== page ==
AS CHILDREN, MY brothers, sister and I would play outside, and it was cinematic from the start – dressed as Power Rangers, doing cartwheels in the yard, Batman jumping off a swing-set to somersault on the lawn, or Daredevil beating up bad guys in the shed. I remember our first home video, my dad behind the camera, looking down at me as I approached, a lurching child, unaware of the significance.
In a sing-song voice, I asked, ‘Can I have a look?’
That’s how it started: my family, telling stories to one another, acting them out. We wrote them as we went.
Now I think in movies–
Sometimes clean, crisp cinematography, images perfectly framed, clearest when I close my eyes; a soundtrack embedded, playing overhead, each actor’s movements choreographed to the beat, as if they could hear it, like it was part of them—
Part of a whole.
Other times the movies are notions, discombobulated segments, a puzzle I’m working on. Faces are absent or mutable, a rotating cast – like playing with toys; anyone can be anyone.
Costumes are usually more specific: shirts, shoes, hair and coats. Do they billow in the wind? Are they torn, or faded, or ironed?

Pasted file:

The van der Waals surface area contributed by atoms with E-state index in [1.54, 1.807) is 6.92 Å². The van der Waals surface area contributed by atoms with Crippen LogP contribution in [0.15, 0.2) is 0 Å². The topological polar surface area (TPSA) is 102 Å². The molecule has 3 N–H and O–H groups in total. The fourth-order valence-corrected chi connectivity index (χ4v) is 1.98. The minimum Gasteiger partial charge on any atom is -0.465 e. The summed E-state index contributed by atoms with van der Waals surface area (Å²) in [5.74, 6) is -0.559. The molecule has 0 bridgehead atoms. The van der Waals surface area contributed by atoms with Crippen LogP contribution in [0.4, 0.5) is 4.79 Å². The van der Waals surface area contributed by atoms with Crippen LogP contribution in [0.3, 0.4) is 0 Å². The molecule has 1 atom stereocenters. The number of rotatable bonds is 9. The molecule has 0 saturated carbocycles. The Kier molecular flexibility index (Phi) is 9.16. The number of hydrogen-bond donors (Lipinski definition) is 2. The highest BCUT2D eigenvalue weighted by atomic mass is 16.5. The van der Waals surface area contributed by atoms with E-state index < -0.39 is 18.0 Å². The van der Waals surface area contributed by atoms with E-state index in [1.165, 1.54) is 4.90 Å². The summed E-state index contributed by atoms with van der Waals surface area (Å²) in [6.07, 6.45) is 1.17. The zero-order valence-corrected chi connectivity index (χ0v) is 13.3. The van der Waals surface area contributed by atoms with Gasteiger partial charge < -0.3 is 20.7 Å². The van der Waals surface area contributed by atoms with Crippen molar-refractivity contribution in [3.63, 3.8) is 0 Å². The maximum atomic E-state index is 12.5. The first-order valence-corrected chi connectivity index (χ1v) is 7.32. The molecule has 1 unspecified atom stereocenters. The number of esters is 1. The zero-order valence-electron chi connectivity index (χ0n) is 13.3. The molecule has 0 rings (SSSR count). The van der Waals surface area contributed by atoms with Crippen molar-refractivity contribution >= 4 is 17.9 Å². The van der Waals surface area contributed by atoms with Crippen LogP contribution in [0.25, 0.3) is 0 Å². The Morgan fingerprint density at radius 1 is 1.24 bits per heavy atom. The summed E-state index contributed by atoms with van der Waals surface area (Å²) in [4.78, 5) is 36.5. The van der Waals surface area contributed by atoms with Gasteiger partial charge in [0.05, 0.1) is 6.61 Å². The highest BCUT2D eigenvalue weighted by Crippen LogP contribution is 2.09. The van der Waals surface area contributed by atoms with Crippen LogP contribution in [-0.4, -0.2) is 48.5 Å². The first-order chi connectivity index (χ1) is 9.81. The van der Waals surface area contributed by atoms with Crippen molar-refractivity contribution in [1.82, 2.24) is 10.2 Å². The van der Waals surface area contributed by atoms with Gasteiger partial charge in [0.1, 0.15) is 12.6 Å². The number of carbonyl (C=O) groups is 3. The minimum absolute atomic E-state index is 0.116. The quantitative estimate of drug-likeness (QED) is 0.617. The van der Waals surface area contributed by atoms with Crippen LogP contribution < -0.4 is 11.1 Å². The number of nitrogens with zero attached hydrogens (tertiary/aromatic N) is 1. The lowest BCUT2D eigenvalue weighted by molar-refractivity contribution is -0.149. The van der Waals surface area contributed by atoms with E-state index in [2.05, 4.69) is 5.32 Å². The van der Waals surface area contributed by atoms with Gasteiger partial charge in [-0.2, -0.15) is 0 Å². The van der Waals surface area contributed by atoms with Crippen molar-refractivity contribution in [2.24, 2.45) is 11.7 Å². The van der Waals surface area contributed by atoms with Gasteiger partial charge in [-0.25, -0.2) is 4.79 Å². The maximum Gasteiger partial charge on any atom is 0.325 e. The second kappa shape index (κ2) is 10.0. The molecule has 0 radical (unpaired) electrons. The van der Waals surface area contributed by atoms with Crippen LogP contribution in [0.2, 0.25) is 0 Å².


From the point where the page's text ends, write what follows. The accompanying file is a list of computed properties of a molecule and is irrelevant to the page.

My mind is a cinema twenty-four-seven: the lights never come up. Every day is a fight for the words. Maybe I just watched too much TV as a kid.
I’m always telling stories; sometimes I feel like they propel me, rather than the other way round. Crafting a scene, I pull words from viscous synapses like plucking teeth – details stuck like bones in a tar pit, drawn out one by one, cleaned, polished and put together.
The scene exists first in my mind’s eye, then I bring the words together; the right words are hard to find; the right words are endless; the right words just feel right.
If they don’t feel right, then they aren’t the right words. Maybe they nearly are – so close, but not quite. My pen projects what my mind conjures, stirred up from primordial silt – the muse at the heart of my ADHD.
When I remember stories, I remember films – how they made me feel, what they made me think about, and often the experience of seeing them. Eli needed the bathroom in Phantom Menace, and Dad took him, reluctantly – they were only gone for five minutes, but that was long enough.
Eli says he still remembers the way I hissed ‘Qui Gon got killed!’ as they sat back down – the way he saw it that first time, before the second rewatch, or the millionth.
I remember the line of people waiting for Return of the King, stretched out the door, grouped like ants in excited columns; then the movie itself, the swells of emotion, each ending topping the last – and I still think back to the last words, as Sam sits cradling his daughter, home safe, after three movies’ worth of adventures: ‘Well…I’m back.’